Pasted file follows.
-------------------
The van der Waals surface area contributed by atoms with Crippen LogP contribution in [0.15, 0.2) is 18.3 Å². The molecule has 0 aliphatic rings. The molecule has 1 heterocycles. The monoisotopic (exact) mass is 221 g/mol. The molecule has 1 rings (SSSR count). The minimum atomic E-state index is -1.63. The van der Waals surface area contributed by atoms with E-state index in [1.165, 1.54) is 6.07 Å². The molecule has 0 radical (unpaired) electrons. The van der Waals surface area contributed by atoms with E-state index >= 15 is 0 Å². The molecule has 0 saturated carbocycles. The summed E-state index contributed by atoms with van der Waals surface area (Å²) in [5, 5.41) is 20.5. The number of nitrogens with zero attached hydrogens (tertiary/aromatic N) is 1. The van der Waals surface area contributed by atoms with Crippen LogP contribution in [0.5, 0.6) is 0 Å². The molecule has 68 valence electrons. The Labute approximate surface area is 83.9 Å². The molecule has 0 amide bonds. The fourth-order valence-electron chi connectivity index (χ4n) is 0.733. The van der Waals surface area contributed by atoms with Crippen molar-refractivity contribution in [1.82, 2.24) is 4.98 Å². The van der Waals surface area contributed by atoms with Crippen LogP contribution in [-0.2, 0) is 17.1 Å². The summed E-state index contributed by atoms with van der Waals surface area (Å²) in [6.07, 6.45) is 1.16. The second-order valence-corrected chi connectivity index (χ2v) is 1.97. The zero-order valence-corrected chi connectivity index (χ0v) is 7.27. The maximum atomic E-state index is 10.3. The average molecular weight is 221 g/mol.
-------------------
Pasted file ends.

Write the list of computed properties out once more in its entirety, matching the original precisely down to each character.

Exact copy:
The van der Waals surface area contributed by atoms with Crippen LogP contribution in [0.15, 0.2) is 18.3 Å². The molecule has 0 aliphatic rings. The molecule has 1 heterocycles. The monoisotopic (exact) mass is 221 g/mol. The molecule has 1 rings (SSSR count). The minimum atomic E-state index is -1.63. The van der Waals surface area contributed by atoms with E-state index in [1.165, 1.54) is 6.07 Å². The molecule has 0 radical (unpaired) electrons. The van der Waals surface area contributed by atoms with E-state index >= 15 is 0 Å². The molecule has 0 saturated carbocycles. The summed E-state index contributed by atoms with van der Waals surface area (Å²) in [5, 5.41) is 20.5. The number of nitrogens with zero attached hydrogens (tertiary/aromatic N) is 1. The van der Waals surface area contributed by atoms with Crippen LogP contribution in [0.5, 0.6) is 0 Å². The molecule has 68 valence electrons. The Labute approximate surface area is 83.9 Å². The molecule has 0 amide bonds. The fourth-order valence-electron chi connectivity index (χ4n) is 0.733. The van der Waals surface area contributed by atoms with Crippen molar-refractivity contribution in [1.82, 2.24) is 4.98 Å². The van der Waals surface area contributed by atoms with Crippen LogP contribution in [-0.2, 0) is 17.1 Å². The summed E-state index contributed by atoms with van der Waals surface area (Å²) in [6.07, 6.45) is 1.16. The second-order valence-corrected chi connectivity index (χ2v) is 1.97. The zero-order valence-corrected chi connectivity index (χ0v) is 7.27. The maximum atomic E-state index is 10.3. The average molecular weight is 221 g/mol.